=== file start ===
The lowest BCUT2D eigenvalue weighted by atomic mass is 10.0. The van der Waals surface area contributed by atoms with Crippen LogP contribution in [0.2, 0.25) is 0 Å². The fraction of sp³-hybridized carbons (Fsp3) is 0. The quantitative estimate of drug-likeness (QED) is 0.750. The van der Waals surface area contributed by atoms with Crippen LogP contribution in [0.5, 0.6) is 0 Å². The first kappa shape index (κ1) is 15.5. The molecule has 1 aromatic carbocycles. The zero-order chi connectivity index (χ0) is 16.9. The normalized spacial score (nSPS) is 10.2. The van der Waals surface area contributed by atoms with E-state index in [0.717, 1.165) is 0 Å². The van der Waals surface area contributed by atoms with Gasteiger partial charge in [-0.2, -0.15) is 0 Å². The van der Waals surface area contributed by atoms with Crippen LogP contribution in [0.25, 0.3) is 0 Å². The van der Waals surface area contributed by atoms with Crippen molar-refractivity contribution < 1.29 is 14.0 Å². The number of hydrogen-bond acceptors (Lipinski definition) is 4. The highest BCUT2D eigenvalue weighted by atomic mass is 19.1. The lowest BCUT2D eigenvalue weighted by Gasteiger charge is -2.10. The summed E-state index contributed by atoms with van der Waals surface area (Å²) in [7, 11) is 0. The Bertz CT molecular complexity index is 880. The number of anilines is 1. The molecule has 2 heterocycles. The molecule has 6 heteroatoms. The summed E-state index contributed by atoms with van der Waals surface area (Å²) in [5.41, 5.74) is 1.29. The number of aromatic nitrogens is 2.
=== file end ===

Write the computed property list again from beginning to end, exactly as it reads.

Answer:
The lowest BCUT2D eigenvalue weighted by atomic mass is 10.0. The van der Waals surface area contributed by atoms with Crippen LogP contribution in [0.2, 0.25) is 0 Å². The fraction of sp³-hybridized carbons (Fsp3) is 0. The quantitative estimate of drug-likeness (QED) is 0.750. The van der Waals surface area contributed by atoms with Crippen LogP contribution in [0.5, 0.6) is 0 Å². The first kappa shape index (κ1) is 15.5. The molecule has 1 aromatic carbocycles. The zero-order chi connectivity index (χ0) is 16.9. The normalized spacial score (nSPS) is 10.2. The van der Waals surface area contributed by atoms with E-state index in [0.717, 1.165) is 0 Å². The van der Waals surface area contributed by atoms with Gasteiger partial charge in [-0.2, -0.15) is 0 Å². The van der Waals surface area contributed by atoms with Crippen LogP contribution in [0.25, 0.3) is 0 Å². The van der Waals surface area contributed by atoms with Crippen molar-refractivity contribution < 1.29 is 14.0 Å². The number of hydrogen-bond acceptors (Lipinski definition) is 4. The highest BCUT2D eigenvalue weighted by atomic mass is 19.1. The lowest BCUT2D eigenvalue weighted by Gasteiger charge is -2.10. The summed E-state index contributed by atoms with van der Waals surface area (Å²) in [7, 11) is 0. The Bertz CT molecular complexity index is 880. The number of anilines is 1. The molecule has 2 heterocycles. The molecule has 6 heteroatoms. The summed E-state index contributed by atoms with van der Waals surface area (Å²) in [5.41, 5.74) is 1.29. The number of aromatic nitrogens is 2.